Published here April 2016

Preface | Executive Summary | Introduction | Expansion of the Term Project Management
The Project Management Timeframe | Project Risk and Success | Conclusion

The Project Management Timeframe

One thing, perhaps the only thing of significance, that distinguishes a project, from corporate "Business-As-Usual" (BAU) is that a project has a beginning at some time and certainly has an ending, with a lot of work in between. The time spanning between the start of the project and its completion is the project's life span.[7] This life span is linear and progressive simply because elapsed time cannot be repeated. You can, however, repeat what you do by consuming more time. That's not a time cycle, that's a repetition of activity.

So the issue now is: What activity?

Section 3.10 of ISO 21500, quoted at the beginning of this paper, is quite explicit about what to expect in the realm of managing a project — any project. In other words, these expectations apply to all projects as described in ISO 21500.[8]

But clearly that's not the whole story. What about the "deliverables" referred to in the penultimate paragraph of ISO 21500, Section 3.10 quoted earlier? That says:[9]

"By the end of the last phase, the project should have provided all deliverables" (Emphasis added.)

What we know from practical experience are several key considerations such as:

  1. The work involved in creating the "deliverables",[10] including any necessary intermediate deliverables[11] is the essential part of the project and typically the largest part and the most challenging.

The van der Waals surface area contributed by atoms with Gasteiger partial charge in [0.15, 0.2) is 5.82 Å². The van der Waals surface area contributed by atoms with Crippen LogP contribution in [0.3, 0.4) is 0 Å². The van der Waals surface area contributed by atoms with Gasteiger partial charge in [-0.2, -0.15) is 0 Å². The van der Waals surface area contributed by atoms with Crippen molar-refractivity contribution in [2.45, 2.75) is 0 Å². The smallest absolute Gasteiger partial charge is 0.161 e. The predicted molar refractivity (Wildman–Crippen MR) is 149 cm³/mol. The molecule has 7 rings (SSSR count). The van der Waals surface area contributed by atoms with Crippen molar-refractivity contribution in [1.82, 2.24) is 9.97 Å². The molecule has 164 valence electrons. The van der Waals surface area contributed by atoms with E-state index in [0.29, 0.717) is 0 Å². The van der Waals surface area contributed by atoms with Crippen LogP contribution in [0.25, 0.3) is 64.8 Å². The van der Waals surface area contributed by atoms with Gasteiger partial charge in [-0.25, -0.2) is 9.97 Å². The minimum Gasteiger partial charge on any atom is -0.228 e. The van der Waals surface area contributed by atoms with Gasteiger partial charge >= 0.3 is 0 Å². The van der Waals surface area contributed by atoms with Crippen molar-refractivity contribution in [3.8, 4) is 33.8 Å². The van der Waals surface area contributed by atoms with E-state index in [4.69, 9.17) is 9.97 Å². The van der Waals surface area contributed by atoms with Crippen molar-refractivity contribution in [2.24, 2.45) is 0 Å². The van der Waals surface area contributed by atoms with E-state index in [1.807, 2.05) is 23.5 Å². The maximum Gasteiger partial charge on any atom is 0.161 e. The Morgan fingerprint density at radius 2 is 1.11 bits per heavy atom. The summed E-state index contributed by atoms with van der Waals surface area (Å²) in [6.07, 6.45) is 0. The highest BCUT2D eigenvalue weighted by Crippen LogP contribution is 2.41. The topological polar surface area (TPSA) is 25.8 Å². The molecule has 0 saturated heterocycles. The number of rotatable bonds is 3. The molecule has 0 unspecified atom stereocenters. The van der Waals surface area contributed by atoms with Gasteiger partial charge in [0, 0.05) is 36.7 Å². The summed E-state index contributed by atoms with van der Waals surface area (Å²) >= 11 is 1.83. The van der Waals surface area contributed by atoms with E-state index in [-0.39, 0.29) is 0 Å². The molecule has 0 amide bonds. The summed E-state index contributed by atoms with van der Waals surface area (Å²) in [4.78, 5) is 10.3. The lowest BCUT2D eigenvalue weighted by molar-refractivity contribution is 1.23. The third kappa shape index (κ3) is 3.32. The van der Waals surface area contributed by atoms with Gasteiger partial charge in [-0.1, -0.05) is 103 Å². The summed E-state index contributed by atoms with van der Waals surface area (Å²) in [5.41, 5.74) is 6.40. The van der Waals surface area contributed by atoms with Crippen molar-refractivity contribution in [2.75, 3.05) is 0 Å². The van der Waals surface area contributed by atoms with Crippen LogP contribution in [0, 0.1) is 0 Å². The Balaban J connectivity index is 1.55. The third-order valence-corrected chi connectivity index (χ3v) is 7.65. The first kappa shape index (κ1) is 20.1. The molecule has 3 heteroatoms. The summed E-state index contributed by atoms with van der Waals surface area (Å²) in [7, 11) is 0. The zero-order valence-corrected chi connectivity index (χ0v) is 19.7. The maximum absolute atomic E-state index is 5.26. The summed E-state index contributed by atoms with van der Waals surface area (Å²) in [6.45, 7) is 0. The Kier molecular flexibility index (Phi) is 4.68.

2. This work of creating the deliverables varies widely in content according to the "Area of Application" of the project in question.
  3. The potential "Areas of Application" are many and various, amounting to many hundreds, if not thousands.
  4. Each Area of Application calls for a wide variety of skills, skills that must be applied in some optimum sequence to be effective and efficient in producing the required product.
  5. The application of this "optimum sequence" is increasingly referred to as the "Methodology"[12] most suited to the creation of the required product.
  6. Moreover, depending on the group of skills[13] involved, different approaches to managing the work are required.

The "considerations" described above make it clear that in the course of any project we have two main sets of "management" to contend with. The first set is the management of the project and its particular set of success criteria.[14] The second set is the management of the creation of the desired product and its success in terms of potential for benefit creation and the satisfaction of the "customer".

In practice, the design of the "Project Life Span" most suited for corporate control purposes is not the same as the "Methodology" for creating the required product to customer satisfaction. Nevertheless, the two must work in tandem, with the Product Methodology sequence filling in the gaps in the sequence of Project Life Span control.[15]

Expansion of the Term Project Management  Expansion of the Term Project Management

7. The Project Life Span is labeled in much literature as the "Project Life Cycle". This label is illogical because time is not repeatable.
8. Or, in the words of PMI's PMBOK Guide, "to most projects most of the time."
9. ISO_21500_2012_E-Character_PDF_document.pdf, Section 3.10, p8 (last paragraph but one).
10. Deliverables may also be referred to as "products" or "outcomes" or similar, the production of which are the whole purpose of the project in the first place.
11. Often referred to as "Enabling products" or "Enablers".
12. As author Patrick Hankinson suggests in his paper there are more than 20 such "Methodologies" — See "Choosing the right method"
13. These skills may vary from "brawn to brain work" with the output varying from Tangible to Intangible. These characterizations only scratch the surface of these study areas of Stakeholder Management.
14. That is, On Time, Within Budget, and To Specification and Customer Satisfaction (or words to that effect).
15. That is to say: Congruent with the Phases in the Project Life Span.
Home | Issacons | PM Glossary | Papers & Books | Max's Musings
Guest Articles | Contact Info | Search My Site | Site Map | Top of Page